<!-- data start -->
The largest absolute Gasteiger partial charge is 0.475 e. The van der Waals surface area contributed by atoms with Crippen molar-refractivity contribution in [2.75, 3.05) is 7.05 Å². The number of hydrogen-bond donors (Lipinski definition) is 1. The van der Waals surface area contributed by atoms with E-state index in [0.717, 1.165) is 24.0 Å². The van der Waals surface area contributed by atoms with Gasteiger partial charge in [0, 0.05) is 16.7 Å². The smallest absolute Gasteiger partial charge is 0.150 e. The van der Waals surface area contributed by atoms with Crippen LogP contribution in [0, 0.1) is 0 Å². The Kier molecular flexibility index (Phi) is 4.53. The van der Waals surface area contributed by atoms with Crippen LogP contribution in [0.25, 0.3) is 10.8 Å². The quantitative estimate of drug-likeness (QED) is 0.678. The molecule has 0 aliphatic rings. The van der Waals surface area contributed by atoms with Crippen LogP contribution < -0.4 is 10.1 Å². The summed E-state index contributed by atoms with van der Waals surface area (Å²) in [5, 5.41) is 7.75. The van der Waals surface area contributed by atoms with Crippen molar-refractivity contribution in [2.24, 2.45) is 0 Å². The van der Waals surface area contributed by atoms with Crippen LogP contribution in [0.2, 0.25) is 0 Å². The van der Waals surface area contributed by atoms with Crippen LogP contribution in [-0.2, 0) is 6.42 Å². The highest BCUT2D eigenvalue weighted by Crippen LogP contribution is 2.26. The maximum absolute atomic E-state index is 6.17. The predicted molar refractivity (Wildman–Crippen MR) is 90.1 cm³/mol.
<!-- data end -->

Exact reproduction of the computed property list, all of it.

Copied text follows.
The largest absolute Gasteiger partial charge is 0.475 e. The van der Waals surface area contributed by atoms with Crippen molar-refractivity contribution in [2.75, 3.05) is 7.05 Å². The number of hydrogen-bond donors (Lipinski definition) is 1. The van der Waals surface area contributed by atoms with E-state index in [0.717, 1.165) is 24.0 Å². The van der Waals surface area contributed by atoms with Gasteiger partial charge in [0, 0.05) is 16.7 Å². The smallest absolute Gasteiger partial charge is 0.150 e. The van der Waals surface area contributed by atoms with Crippen LogP contribution in [0, 0.1) is 0 Å². The Kier molecular flexibility index (Phi) is 4.53. The van der Waals surface area contributed by atoms with Crippen LogP contribution in [0.25, 0.3) is 10.8 Å². The quantitative estimate of drug-likeness (QED) is 0.678. The molecule has 0 aliphatic rings. The van der Waals surface area contributed by atoms with Crippen LogP contribution < -0.4 is 10.1 Å². The summed E-state index contributed by atoms with van der Waals surface area (Å²) in [5, 5.41) is 7.75. The van der Waals surface area contributed by atoms with Crippen molar-refractivity contribution in [2.24, 2.45) is 0 Å². The van der Waals surface area contributed by atoms with Crippen LogP contribution in [0.2, 0.25) is 0 Å². The van der Waals surface area contributed by atoms with Crippen LogP contribution in [-0.2, 0) is 6.42 Å². The highest BCUT2D eigenvalue weighted by Crippen LogP contribution is 2.26. The maximum absolute atomic E-state index is 6.17. The predicted molar refractivity (Wildman–Crippen MR) is 90.1 cm³/mol.